With a surplus of sharply sharpened #2 pencils, a calculator filled with four fresh AAA batteries, four extra backup batteries, and the proper documentation, no child of mine will be left untested. We pull into the parking lot. Buses with the names of the surrounding counties vomit up more young victims. We pass a sullen kid sitting semi-hidden in front of the back left wheel of his car, drawing in a relaxing smoke, creating a little island of freedom on the pavement of the stress-filled, tobacco-free campus. I hope the juice pack straws work for my kid.

I bought all the snacks she thought would get her through. I snuck in the whole-grain version of the Goldfish crackers and Fig Newtons to give her that extra edge.

But the real edge I give my test-fearing kid is this:

Just do the best you can… Aunt C. freaks out on tests and got into grad school when she explained her horrific GRE scores to the dean… Here are some test strategies… I think you get 200 points just for printing your name… Let me tell you a funny story about my friend in college with the math phobia… I’ll be happy with whatever score you get…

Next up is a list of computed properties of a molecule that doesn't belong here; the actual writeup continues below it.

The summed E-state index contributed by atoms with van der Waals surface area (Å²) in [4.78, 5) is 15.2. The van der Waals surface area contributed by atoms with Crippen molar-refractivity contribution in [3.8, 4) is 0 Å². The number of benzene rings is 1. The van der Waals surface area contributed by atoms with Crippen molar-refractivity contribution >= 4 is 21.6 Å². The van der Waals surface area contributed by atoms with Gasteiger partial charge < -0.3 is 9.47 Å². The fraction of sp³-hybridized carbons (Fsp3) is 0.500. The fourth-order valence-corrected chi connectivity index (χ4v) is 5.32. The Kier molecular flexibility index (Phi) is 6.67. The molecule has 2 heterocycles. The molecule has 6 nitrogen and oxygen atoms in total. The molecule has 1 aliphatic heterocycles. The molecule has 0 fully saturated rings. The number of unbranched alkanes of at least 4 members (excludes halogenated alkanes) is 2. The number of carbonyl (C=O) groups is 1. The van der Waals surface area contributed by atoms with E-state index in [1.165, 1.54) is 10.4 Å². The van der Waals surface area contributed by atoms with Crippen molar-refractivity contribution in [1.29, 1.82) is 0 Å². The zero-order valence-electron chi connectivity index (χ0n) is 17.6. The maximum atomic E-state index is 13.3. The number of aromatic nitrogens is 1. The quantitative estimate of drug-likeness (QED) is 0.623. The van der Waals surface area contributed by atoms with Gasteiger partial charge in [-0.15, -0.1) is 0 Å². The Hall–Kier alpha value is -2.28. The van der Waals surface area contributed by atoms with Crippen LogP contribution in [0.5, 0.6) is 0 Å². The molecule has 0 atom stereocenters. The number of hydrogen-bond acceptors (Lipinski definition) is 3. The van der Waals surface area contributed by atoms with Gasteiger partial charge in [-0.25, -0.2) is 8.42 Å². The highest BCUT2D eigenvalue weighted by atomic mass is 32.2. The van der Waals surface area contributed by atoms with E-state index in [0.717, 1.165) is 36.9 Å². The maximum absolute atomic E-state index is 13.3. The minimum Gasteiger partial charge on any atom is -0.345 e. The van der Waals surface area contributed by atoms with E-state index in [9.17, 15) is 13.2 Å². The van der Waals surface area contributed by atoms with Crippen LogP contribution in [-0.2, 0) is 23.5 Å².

Because I have a friend who is happy who stayed out all night in the rain, drinking wine in Paris with some guy the night before she took her SAT’s (Es, Ah, Te’s?). I did well on mine, and have often worked as the pawn of people who can’t spell SAT.

It seems that there is a lot of competition lately to get into colleges that will prepare you for the imaginary world of picking which of your dream jobs you’d like upon graduation. And maybe it’s the unfulfilled hippie in me that doesn’t believe that all the people who stayed on the best-college, prime-white-collar-career path stayed true to themselves.

When the scores come in, I may see that my daughter isn’t learning in the standard way according the standardized testing standards.

But last weekend, she couldn’t put a book down.